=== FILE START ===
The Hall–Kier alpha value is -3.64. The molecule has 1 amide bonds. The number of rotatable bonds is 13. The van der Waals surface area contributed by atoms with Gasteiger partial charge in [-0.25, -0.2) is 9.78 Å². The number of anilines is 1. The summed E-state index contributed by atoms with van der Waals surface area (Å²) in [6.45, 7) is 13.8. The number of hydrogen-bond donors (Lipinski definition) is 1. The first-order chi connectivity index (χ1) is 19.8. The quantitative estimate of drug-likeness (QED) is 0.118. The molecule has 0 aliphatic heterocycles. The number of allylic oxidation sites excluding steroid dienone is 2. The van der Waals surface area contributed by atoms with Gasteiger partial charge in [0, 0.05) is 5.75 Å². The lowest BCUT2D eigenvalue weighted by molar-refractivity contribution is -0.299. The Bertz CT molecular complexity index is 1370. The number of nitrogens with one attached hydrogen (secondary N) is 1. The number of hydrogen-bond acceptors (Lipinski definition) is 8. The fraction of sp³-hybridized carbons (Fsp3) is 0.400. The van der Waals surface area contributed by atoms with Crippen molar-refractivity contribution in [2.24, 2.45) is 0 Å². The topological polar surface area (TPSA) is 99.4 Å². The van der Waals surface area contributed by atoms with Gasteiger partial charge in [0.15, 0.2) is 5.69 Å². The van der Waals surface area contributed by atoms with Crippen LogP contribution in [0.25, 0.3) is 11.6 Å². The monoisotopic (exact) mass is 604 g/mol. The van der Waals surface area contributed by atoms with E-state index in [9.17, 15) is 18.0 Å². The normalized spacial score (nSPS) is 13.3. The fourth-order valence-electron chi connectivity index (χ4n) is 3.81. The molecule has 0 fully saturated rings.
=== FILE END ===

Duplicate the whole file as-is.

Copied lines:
The Hall–Kier alpha value is -3.64. The molecule has 1 amide bonds. The number of rotatable bonds is 13. The van der Waals surface area contributed by atoms with Gasteiger partial charge in [-0.25, -0.2) is 9.78 Å². The number of anilines is 1. The summed E-state index contributed by atoms with van der Waals surface area (Å²) in [6.45, 7) is 13.8. The number of hydrogen-bond donors (Lipinski definition) is 1. The first-order chi connectivity index (χ1) is 19.8. The quantitative estimate of drug-likeness (QED) is 0.118. The molecule has 0 aliphatic heterocycles. The number of allylic oxidation sites excluding steroid dienone is 2. The van der Waals surface area contributed by atoms with Gasteiger partial charge in [0, 0.05) is 5.75 Å². The lowest BCUT2D eigenvalue weighted by molar-refractivity contribution is -0.299. The Bertz CT molecular complexity index is 1370. The number of nitrogens with one attached hydrogen (secondary N) is 1. The number of hydrogen-bond acceptors (Lipinski definition) is 8. The fraction of sp³-hybridized carbons (Fsp3) is 0.400. The van der Waals surface area contributed by atoms with Crippen molar-refractivity contribution in [2.24, 2.45) is 0 Å². The topological polar surface area (TPSA) is 99.4 Å². The van der Waals surface area contributed by atoms with Gasteiger partial charge in [0.15, 0.2) is 5.69 Å². The van der Waals surface area contributed by atoms with Crippen LogP contribution in [0.25, 0.3) is 11.6 Å². The monoisotopic (exact) mass is 604 g/mol. The van der Waals surface area contributed by atoms with E-state index in [9.17, 15) is 18.0 Å². The normalized spacial score (nSPS) is 13.3. The fourth-order valence-electron chi connectivity index (χ4n) is 3.81. The molecule has 0 fully saturated rings.